Holiday reading (3)

For our third entry in the Holiday reading series, we are looking at two non-fiction titles of a more worldly nature which were read by our new Economics teacher, Ms Rauh-Wasmund, and our new Head of Sixth Form, Mr Walker.

Firstly, let’s consider Ms Rauh-Wasmund’s choice.  Her book is entitled Traders, guns and money : knowns and unknowns in the dazzling world of derivatives by Satyajit Das.  Ms Rauh-Wasmund says of her Christmas reading:

“Over the holiday I started to read Traders, guns and money by Satyajit Das.  It focuses on simplifying the complexities of derivative trading.”

Nielsen BookData Online has this to add : “A sensational and compelling insider’s view that lifts the lid on the fast-paced and dazzling world of derivatives… ‘Traders, Guns and Money’ is a wickedly comic exposé of the culture, games and pure deceptions played out every day in trading rooms around the world. And played out with other people’s money. This sensational insider’s view of the business of trading and marketing derivatives, explains the frighteningly central role that derivatives and financial products played in the global financial crisis. This worldwide bestseller reveals the truth about derivatives: those financial tools memorably described by Warren Buffett as ‘financial weapons of mass destruction’. ‘Traders, Guns and Money’ will introduce you to the players and the practices and reveals how the real money is made and lost.” (Accessed 26 January 2018.) Sounds like a fascinating business, and this book is the one to introduce you to it…

Mr Walker’s book of the holidays is Daniel H Pink’s title Drive : the surprising truth about what motivates usIt seems that we are not essentially motivated by money, but instead are fundamentally wired to search for a deeper satisfaction, the need to direct our lives.  Mr Walker recommend this book for students of Psychology, but perhaps we could all learn from Pink’s assertion, that we have a need to ‘learn and create new things, and to do better by ourselves and our world’. (Click on the link above for more information.)

Reading anything, we learn so much, and one of the best things about writing these blog entries to discover new reading lists and recommendations for others.  I hope that you will be as interested and find something here to make you think.  Do let me know!

Man’s search for meaning (Viktor E. Frankl)

On Thursday 4th March, 2010, World Book Day, we asked teachers to talk to their classes about their favourite books or books they are currently enjoying.  Mr Maxted told his students about  Viktor Frankl’s book ‘Man’s search for meaning’ which, in the course of his reading, had a powerful impact on him.  He says:

“Viktor Frankl was Professor of Neurology and Psychology at the University of Vienna Medical School. He was the founder of what has come to be called the Third Viennese School of Psychotherapy – the school of logotherapy. His writings have been called ‘the most important contributions in the field of Psychotherapy since the days of Freud, Adler and Jung’ by Sir Cyril Burt, ex-President of the British Psychological Society.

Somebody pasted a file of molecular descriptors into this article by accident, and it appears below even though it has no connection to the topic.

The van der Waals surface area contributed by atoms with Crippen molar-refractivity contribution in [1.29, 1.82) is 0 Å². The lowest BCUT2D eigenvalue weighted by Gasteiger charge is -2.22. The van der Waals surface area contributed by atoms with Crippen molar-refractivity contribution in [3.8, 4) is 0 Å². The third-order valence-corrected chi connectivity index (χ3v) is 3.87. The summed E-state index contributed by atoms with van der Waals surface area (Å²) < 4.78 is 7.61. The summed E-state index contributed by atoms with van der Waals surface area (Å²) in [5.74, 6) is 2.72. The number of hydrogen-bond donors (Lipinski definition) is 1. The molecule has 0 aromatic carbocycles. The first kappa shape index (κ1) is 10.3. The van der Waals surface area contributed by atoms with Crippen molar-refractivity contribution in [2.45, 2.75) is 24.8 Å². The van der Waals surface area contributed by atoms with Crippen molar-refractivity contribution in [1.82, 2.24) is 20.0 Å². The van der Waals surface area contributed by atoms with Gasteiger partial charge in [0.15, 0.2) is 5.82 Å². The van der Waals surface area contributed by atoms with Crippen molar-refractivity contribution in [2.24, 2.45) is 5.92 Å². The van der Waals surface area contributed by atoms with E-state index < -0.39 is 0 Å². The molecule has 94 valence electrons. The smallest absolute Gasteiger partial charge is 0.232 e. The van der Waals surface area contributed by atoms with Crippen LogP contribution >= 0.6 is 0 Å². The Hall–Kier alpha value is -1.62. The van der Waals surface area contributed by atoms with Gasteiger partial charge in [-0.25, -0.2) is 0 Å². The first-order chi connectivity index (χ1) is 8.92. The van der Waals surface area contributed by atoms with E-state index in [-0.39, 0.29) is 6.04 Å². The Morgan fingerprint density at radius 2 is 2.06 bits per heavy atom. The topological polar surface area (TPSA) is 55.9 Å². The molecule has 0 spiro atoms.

During World War II he spent three years at Auschwitz, Dachau, and other concentration camps. During this time he observed that those prisoners who gave up on any purpose in life would be dead within a few days. They would simply refuse to leave the filth of their wooden bunks. Frankl was instrumental in maintaining the morale of prisoners, attempting to instil in them a meaning and purpose to their lives even when undergoing hideous suffering. Indeed, he tried to show that there could be a purpose to their involuntary suffering. Frankl calls this attitude a “tragic optimism”.

The school of Logotherapy aims to treat the depressed and suicidal by helping patients to discover a meaning and purpose to their lives. Frankl describes this absence of meaning and purpose as the “existential vacuum” which requires filling.

Upon reading the book, it is not difficult to see why Frankl survived the Holocaust or indeed why he was instrumental in enabling others to survive. This is a work of tremendous optimism in the midst of unimaginable suffering and is a testament to the triumph of the human spirit. He rejects the idea that we are pre-determined to respond in a particular way to our circumstances and reinforces the importance of the decisions that we make. It is the old maxim, “with great freedom comes great responsibility”. In a superb line, Frankl argues that “the Statue of Liberty on the East Coast be supplemented by a Statue of Responsibility on the West Coast”!

Frankl concludes his book as follows:

“In the concentration camps…we watched and witnessed some of our comrades behave like swine while others behaved like saints. Man has both potentialities within himself; which one is actualized depends on decisions but not on conditions. Our generation is realistic, for we have come to know man as he really is. After all, man is that being who invented the gas chambers of Auschwitz; however, he is also that being who entered the gas chambers upright, with the Lord’s Prayer or the Shema Yisrael on his lips”.

Frankl truly was a remarkable and inpirational man, and if, after reading this review, you are tempted to read this, or any of his books, please leave a comment here.